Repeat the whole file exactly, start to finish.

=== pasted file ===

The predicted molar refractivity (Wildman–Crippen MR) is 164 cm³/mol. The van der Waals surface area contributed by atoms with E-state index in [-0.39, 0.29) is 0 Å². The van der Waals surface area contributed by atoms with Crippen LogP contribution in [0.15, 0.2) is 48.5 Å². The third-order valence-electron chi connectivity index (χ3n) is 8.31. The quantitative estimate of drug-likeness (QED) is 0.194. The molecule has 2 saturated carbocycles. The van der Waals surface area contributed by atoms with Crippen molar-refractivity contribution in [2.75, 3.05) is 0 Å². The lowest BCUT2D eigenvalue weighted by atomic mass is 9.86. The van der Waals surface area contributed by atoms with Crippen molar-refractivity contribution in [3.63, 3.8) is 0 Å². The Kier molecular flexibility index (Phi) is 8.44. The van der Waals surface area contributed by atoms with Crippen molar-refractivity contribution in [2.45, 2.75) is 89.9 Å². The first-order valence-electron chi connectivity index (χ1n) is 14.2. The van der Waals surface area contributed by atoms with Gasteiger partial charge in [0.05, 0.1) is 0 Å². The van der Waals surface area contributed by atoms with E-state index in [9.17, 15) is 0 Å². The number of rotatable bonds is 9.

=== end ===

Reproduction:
The predicted molar refractivity (Wildman–Crippen MR) is 164 cm³/mol. The van der Waals surface area contributed by atoms with E-state index in [-0.39, 0.29) is 0 Å². The van der Waals surface area contributed by atoms with Crippen LogP contribution in [0.15, 0.2) is 48.5 Å². The third-order valence-electron chi connectivity index (χ3n) is 8.31. The quantitative estimate of drug-likeness (QED) is 0.194. The molecule has 2 saturated carbocycles. The van der Waals surface area contributed by atoms with Crippen molar-refractivity contribution in [2.75, 3.05) is 0 Å². The lowest BCUT2D eigenvalue weighted by atomic mass is 9.86. The van der Waals surface area contributed by atoms with Crippen molar-refractivity contribution in [3.63, 3.8) is 0 Å². The Kier molecular flexibility index (Phi) is 8.44. The van der Waals surface area contributed by atoms with Crippen molar-refractivity contribution in [2.45, 2.75) is 89.9 Å². The first-order valence-electron chi connectivity index (χ1n) is 14.2. The van der Waals surface area contributed by atoms with Gasteiger partial charge in [0.05, 0.1) is 0 Å². The van der Waals surface area contributed by atoms with E-state index in [9.17, 15) is 0 Å². The number of rotatable bonds is 9.